In this project, all hymns are produced with the advanced voice synthesis program Vocaloid and the texts have been derived from esoteric oracles based on animal spirits.
The synthetic female voice here is a representation of the ghost that is evoked through the Rave. I am deliberately giving in to the gender clishée. While the typically female voice of rave hymns evokes a sense of ephemeral eroticism, the position of the ghost in this project is a place of empowerment.
3D simulation of the performance space of the Rave Séance
2.2.2 AI generated Rave Music
A soundtrack is used that was generated by AI (SampleRNN). A neuronal Network was trained with techno music from the 90s and the soundtrack was generated by the AI based on the training. During the performance this sound track is manipulated by myself.
The AI soundtrack was realized through the generous help of Frederik de Blezer and Sint Lucas University Antwerp.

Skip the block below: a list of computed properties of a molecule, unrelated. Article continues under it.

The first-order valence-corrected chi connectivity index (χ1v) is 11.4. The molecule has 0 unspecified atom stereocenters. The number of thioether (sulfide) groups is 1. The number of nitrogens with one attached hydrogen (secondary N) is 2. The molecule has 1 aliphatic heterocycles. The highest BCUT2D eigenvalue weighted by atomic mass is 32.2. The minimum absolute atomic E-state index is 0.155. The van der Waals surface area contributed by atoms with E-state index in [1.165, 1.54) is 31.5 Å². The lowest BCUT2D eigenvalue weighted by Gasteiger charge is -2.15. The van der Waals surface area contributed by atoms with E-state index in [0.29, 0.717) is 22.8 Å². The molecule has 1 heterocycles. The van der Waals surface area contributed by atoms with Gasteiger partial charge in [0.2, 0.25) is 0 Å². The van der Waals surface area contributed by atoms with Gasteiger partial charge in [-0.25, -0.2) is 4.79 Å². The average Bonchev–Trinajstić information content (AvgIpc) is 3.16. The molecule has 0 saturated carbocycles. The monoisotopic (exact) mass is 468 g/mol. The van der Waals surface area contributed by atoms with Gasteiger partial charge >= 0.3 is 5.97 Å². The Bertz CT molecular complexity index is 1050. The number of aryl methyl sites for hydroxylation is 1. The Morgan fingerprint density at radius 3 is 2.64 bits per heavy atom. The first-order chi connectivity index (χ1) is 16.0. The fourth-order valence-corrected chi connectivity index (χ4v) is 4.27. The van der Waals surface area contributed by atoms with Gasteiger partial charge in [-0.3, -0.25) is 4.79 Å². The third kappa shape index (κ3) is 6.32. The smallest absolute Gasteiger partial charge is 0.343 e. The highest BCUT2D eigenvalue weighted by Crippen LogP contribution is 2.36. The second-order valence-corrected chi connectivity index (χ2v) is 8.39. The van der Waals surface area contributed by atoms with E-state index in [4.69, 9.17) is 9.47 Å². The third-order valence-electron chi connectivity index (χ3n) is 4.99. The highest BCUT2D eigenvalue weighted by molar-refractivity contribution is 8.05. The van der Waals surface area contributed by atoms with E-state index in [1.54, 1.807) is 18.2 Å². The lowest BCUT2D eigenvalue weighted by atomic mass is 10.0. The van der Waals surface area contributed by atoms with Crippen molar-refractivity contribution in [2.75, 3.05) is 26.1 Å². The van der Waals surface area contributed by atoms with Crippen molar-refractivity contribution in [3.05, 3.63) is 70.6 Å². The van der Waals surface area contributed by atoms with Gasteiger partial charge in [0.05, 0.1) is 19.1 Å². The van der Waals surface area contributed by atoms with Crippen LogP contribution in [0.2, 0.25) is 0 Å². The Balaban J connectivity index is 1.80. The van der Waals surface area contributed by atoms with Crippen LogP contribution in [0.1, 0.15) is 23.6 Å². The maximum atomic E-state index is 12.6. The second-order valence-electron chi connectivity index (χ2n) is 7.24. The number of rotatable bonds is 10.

2.2.3 Modular Synthesis and TR909 sounds
A response to the Hymn will take place as a live generated pseudo Rave, which is generated algorithmically with a modular synthesizer setup. The synthesizer components contain modules that are emulations of the Roland TR909 drum machine, that defined the sound of techno beats in the 80s. In contrast to original techno music, these pseudo raves have constant tempo instabilities. The severity of the instabilities depend on whether I -- as performer -- selected a particular rave that functions as a response to the hymn that was played just beforehand.
Image of the setup (photo Katja Goljat):
2.2 Visual Media - Laser and Lighting
The laser will produces shapes based on forms that consist of 5 points, which are then multiplied and distorted in a variety of ways. During the hymns (see 2.2.1) the individual words of the sung text are also displayed.
While the laser projection is confined to a relatively small space in the center of the table arrangement, there will also be a light design that is going to illuminate the space in different colors and intensities, depending on the state of the performance.
Video of laser experiments:
Photo gallery from the premiere at Ljudmila in Ljubljana/Slovenia on August 27, 2020. All photos by Katja Goljat.